"How many people would recognize this object?The description, he explains, comes from a patent filing for an ordinary bottle, adding that in Russia commercial parties have taken to patenting the most obvious things in order to protect themselves against patent trolls, whose tactics come close to a form of hostile takeover and redistribution of property. Although such wrongful practices are not new to Russia, Eugene observes that they thrive in the environment created by Russia's legal system.
"The vessel in cross-section features the boundaries of its outer and internal sides. At least on the outer boundary and/or the internal boundary, part of the boundary of at least one of the cross sections is executed as a fragment or a combination of fragments of a slanting conical cut of a right circular cone."
After describing how patents can be obtained for inventions and utility models, he notes that many well-established law firms, eager to play safe and protect their clients' interests, have started obtaining utility model patents for almost anything imaginable ("Patenting a wooden stick for a lollipop might sound ridiculous, but such decisions simply recognize the precarious reality of patent law. Foreign companies must take patent searches seriously, as things that no one would think of patenting elsewhere in the world may need this form of legal protection in Russia").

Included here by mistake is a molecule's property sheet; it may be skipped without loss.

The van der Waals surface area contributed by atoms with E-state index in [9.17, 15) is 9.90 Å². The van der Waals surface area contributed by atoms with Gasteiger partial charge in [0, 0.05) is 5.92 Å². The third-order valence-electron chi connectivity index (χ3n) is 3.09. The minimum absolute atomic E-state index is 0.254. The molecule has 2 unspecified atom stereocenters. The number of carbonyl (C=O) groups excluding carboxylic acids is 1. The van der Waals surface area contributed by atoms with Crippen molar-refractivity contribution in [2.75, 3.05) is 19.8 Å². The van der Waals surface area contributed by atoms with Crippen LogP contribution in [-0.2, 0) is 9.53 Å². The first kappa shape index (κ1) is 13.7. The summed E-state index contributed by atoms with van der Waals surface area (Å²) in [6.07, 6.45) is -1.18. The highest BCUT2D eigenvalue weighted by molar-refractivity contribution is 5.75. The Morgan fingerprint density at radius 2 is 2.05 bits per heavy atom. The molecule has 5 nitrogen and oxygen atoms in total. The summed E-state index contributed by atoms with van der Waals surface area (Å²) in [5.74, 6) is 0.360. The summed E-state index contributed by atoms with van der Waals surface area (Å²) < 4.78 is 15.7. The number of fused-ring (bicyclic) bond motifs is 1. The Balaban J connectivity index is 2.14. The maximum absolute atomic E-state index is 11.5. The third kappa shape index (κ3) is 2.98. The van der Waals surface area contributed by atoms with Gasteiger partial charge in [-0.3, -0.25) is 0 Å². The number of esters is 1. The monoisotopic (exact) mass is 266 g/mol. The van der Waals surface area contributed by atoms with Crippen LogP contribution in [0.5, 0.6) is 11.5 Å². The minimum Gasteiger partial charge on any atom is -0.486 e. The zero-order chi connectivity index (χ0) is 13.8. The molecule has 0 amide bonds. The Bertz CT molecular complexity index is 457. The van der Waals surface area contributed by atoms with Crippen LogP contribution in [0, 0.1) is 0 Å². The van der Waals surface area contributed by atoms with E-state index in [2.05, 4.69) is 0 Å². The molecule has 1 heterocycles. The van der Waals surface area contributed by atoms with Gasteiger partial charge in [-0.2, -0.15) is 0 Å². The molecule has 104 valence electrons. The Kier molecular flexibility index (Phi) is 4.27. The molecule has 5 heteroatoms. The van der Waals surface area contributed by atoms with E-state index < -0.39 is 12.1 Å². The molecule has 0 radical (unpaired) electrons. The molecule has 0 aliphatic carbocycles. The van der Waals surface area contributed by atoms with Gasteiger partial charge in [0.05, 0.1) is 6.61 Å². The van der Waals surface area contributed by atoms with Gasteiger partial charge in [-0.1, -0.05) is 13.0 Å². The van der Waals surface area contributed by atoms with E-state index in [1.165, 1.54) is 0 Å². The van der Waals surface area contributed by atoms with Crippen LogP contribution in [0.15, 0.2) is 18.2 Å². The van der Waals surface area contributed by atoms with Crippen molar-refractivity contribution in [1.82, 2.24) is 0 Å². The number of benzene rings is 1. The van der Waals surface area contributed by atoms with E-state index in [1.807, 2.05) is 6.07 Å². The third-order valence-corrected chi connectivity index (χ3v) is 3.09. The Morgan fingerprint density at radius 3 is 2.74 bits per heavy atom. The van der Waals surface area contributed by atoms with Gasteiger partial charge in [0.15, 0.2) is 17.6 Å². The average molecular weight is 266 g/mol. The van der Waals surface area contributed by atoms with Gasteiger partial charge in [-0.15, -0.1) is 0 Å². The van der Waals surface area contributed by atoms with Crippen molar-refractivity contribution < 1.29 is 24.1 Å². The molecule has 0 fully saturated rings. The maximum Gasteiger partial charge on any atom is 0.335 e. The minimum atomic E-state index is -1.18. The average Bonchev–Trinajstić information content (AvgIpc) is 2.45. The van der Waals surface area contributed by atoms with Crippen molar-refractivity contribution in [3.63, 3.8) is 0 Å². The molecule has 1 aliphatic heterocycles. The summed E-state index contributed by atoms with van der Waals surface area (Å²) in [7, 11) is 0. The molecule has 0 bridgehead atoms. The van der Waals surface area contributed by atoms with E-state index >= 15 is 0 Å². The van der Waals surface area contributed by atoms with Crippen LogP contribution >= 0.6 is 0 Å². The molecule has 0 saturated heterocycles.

The article concludes with a dire warning about the threat of a trip to court:
"Russian trolls pose a greater threat than their overseas equivalents because in addition to pursuing civil lawsuits, they press for criminal proceedings against the target company's management, often using underhand methods. For many years the chief representative of a UK company had to comply with a recognizance not to leave, merely because a group of Russian do-it-yourself enthusiasts had obtained a utility model patent for the suspended floors that the company had long manufactured, and had accused the company's management of wrongfully exploiting the technology in question.
In order for businesses in Russia to enjoy proper protection against patent trolls, a Supreme Arbitrazh Court decision is needed to resolve a particular case or review relevant practices in general. The court's position in previous litigation has been that as long as legal protection remains in force, a rights holder may uphold its rights by any lawful means. However, it makes sense for the courts to consider such cases in the context of the abuse of rights and the principle that a rights holder's goal should be commensurate with its efforts to obtain the patent. In the United States, litigation initiated by patent trolls is considered in light of this principle of proportionality. The approach allows the courts to discourage dishonest approaches and protect companies that invest in innovation".